Genetic mutation linked to lethal disease
Researchers have identified a genetic mutation found in the Ohio Amish population as the cause of a fatal developmental disease in fetuses and infants, according to research published in the April 8, 2011, issue of Science.
The genetic mutation is caused by a defect during the cellular protein-making process, causing microcephalic osteodysplastic primoridal dwarfism type 1 (MOPD1), a rare developmental disorder that greatly slows fetal growth in the uterus and causes severe brain and organ abnormalities, deformities of the arms and legs, and death in infancy or early childhood.
MOPD1 is seen throughout the world but this study found that the MOPD1-associated mutation is particularly prevalent in the Ohio Amish population, appearing in approximately 6 percent of the community.
Richard Padgett, Ph.D., Staff Researcher in the Department of Molecular Genetics in Cleveland Clinic's Lerner Research Institute, led the functional genetic portion of the study. The study was led by Albert de la Chapelle, M.D., Ph.D., Professor, Department of Molecular Virology, Immunology and Medical Genetics of The Ohio State University's Comprehensive Cancer Center.
The findings could lead to a test for people who unknowingly carry a copy of the mutation, a better understanding of RNA splicing, and information about whether these mutations that arise during an individual's lifetime contribute to the development of cancer or other diseases.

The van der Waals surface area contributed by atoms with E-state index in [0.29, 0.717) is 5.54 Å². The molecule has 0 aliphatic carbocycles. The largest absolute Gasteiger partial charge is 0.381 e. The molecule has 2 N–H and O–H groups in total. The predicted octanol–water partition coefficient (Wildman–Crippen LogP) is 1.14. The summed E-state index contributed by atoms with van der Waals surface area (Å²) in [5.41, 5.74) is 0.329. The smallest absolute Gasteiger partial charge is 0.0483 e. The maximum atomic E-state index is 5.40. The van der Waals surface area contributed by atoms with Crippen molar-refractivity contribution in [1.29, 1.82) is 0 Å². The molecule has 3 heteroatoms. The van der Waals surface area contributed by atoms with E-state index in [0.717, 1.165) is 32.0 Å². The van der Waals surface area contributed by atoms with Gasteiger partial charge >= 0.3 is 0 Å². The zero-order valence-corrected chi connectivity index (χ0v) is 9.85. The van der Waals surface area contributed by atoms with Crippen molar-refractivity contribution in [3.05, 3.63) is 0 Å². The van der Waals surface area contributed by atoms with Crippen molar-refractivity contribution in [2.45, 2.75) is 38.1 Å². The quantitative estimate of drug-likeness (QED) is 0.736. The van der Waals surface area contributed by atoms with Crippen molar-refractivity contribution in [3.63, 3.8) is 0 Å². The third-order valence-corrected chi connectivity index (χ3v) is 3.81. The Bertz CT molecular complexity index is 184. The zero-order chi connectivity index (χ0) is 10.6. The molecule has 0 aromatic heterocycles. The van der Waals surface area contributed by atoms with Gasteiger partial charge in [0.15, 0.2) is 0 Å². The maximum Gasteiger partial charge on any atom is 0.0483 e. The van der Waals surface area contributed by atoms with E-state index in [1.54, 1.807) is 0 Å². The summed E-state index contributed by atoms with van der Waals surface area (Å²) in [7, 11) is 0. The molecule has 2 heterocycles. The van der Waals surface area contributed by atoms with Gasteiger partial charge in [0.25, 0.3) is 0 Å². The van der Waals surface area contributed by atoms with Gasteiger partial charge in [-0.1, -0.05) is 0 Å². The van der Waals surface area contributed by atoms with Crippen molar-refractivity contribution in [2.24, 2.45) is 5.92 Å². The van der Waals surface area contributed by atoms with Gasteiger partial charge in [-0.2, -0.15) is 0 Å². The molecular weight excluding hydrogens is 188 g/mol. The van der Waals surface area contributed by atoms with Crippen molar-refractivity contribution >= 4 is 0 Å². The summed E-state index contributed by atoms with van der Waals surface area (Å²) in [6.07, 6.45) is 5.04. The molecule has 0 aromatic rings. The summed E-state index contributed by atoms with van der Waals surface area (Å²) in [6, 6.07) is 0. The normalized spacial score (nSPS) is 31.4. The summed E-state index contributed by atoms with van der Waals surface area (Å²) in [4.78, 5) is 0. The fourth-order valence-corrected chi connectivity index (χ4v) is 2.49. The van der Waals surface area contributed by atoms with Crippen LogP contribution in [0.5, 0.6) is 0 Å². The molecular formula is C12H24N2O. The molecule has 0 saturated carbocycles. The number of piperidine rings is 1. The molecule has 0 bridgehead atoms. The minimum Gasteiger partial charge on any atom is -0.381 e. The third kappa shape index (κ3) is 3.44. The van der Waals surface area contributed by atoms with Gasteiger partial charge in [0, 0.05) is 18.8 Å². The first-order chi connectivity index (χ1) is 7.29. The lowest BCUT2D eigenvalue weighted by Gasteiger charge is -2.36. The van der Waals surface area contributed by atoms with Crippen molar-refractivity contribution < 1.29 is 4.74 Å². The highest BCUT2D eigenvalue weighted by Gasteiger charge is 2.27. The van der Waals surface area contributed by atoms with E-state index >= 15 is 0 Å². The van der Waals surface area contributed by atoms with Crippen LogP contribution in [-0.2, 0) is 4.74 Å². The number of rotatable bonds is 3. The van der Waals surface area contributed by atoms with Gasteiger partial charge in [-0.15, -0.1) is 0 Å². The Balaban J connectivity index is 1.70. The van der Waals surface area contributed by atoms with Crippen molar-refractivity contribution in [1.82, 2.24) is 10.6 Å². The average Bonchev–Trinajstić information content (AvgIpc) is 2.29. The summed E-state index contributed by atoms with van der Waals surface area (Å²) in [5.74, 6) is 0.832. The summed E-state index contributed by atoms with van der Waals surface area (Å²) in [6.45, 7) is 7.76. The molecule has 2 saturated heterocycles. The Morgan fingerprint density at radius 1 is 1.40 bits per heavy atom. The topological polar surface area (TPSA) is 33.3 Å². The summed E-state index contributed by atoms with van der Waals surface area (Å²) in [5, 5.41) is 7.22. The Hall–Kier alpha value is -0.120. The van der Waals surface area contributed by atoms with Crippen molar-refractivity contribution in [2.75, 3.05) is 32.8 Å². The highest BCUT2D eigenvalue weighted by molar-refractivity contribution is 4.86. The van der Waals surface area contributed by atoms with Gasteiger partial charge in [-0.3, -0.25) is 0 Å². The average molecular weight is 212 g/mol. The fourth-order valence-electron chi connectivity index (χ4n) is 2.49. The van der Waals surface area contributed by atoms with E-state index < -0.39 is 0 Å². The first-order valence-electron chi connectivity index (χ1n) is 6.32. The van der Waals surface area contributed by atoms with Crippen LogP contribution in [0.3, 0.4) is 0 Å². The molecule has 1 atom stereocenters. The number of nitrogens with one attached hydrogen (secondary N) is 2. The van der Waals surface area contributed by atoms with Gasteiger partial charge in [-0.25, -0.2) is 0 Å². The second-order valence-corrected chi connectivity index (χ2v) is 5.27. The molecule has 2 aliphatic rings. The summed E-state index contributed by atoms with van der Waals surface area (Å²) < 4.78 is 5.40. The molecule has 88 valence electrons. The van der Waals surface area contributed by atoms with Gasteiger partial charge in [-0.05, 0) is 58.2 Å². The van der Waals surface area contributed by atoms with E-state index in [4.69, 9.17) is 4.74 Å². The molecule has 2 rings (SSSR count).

This research represents the first report of a human disease caused by mutations in a small RNA required for "splicing," a molecular process that removes regions of genetic material that are not expressed as proteins.
According to Padgett, "This study provides a solid example of the profound effect that RNA processing can have on disease. As a result, other disorders that share similar clinical features with MOPD1 may be more reliably diagnosed."
In an accompanying Perspectives article in the journal, Finnish researchers wrote, "The findings provide important genetic tools for diagnosing the disease and for counseling mutation carriers in affected families."
An arduous search by Dr. de la Chapelle's group for the genetic cause of MOPD1 identified a single mutation in the RNU4ATAC gene of affected Amish patients, as well as three other mutations in the RNU4ATAC gene in different groups of affected patients. They found that the MOPD1-associated mutation was present in 6 percent of the Ohio Amish population, while very rare in other groups.
Upon identifying the involvement of RNU4ATAC, the OSU group sought out the molecular genetic expertise of Padgett, who has studied RNA splicing, including U4atac snRNA, for many years. U4atac snRNA is essential for the correct expression of approximately 1 percent of human genes. Padgett's laboratory determined that the mutations identified in the MOPD1 patients resulted in U4atac snRNA that had lost over 90 percent of its activity. They also showed decreased splicing activity in cultured cells derived from Amish MOPD1 patients. Notably, this effect allowed correct diagnosis of the primary genetic defect causing this disease.